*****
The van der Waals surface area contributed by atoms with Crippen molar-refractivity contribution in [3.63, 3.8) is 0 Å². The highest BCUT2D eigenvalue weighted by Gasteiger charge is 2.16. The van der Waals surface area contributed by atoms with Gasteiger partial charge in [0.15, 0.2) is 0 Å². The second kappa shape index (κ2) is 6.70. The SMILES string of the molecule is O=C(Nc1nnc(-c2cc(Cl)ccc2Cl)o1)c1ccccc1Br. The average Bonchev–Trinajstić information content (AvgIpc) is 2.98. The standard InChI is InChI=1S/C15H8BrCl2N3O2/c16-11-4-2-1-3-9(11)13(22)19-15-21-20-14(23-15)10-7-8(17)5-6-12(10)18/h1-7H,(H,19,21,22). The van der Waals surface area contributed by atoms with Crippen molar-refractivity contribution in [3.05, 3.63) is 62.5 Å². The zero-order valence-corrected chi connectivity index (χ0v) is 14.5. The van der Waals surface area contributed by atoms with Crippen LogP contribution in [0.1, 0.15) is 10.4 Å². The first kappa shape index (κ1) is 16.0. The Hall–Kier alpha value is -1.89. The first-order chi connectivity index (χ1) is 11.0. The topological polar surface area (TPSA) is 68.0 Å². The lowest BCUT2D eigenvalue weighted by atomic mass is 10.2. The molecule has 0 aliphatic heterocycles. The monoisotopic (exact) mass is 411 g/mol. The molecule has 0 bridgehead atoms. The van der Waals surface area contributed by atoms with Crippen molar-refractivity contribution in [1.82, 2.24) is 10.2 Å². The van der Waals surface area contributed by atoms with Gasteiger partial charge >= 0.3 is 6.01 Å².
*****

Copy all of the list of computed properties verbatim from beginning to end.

The van der Waals surface area contributed by atoms with Crippen molar-refractivity contribution in [3.63, 3.8) is 0 Å². The highest BCUT2D eigenvalue weighted by Gasteiger charge is 2.16. The van der Waals surface area contributed by atoms with Gasteiger partial charge in [0.15, 0.2) is 0 Å². The second kappa shape index (κ2) is 6.70. The SMILES string of the molecule is O=C(Nc1nnc(-c2cc(Cl)ccc2Cl)o1)c1ccccc1Br. The average Bonchev–Trinajstić information content (AvgIpc) is 2.98. The standard InChI is InChI=1S/C15H8BrCl2N3O2/c16-11-4-2-1-3-9(11)13(22)19-15-21-20-14(23-15)10-7-8(17)5-6-12(10)18/h1-7H,(H,19,21,22). The van der Waals surface area contributed by atoms with Crippen molar-refractivity contribution in [3.05, 3.63) is 62.5 Å². The zero-order valence-corrected chi connectivity index (χ0v) is 14.5. The van der Waals surface area contributed by atoms with Crippen LogP contribution in [0.1, 0.15) is 10.4 Å². The first kappa shape index (κ1) is 16.0. The Hall–Kier alpha value is -1.89. The first-order chi connectivity index (χ1) is 11.0. The topological polar surface area (TPSA) is 68.0 Å². The lowest BCUT2D eigenvalue weighted by atomic mass is 10.2. The molecule has 0 aliphatic heterocycles. The monoisotopic (exact) mass is 411 g/mol. The molecule has 0 bridgehead atoms. The van der Waals surface area contributed by atoms with Crippen molar-refractivity contribution in [1.82, 2.24) is 10.2 Å². The van der Waals surface area contributed by atoms with Gasteiger partial charge >= 0.3 is 6.01 Å².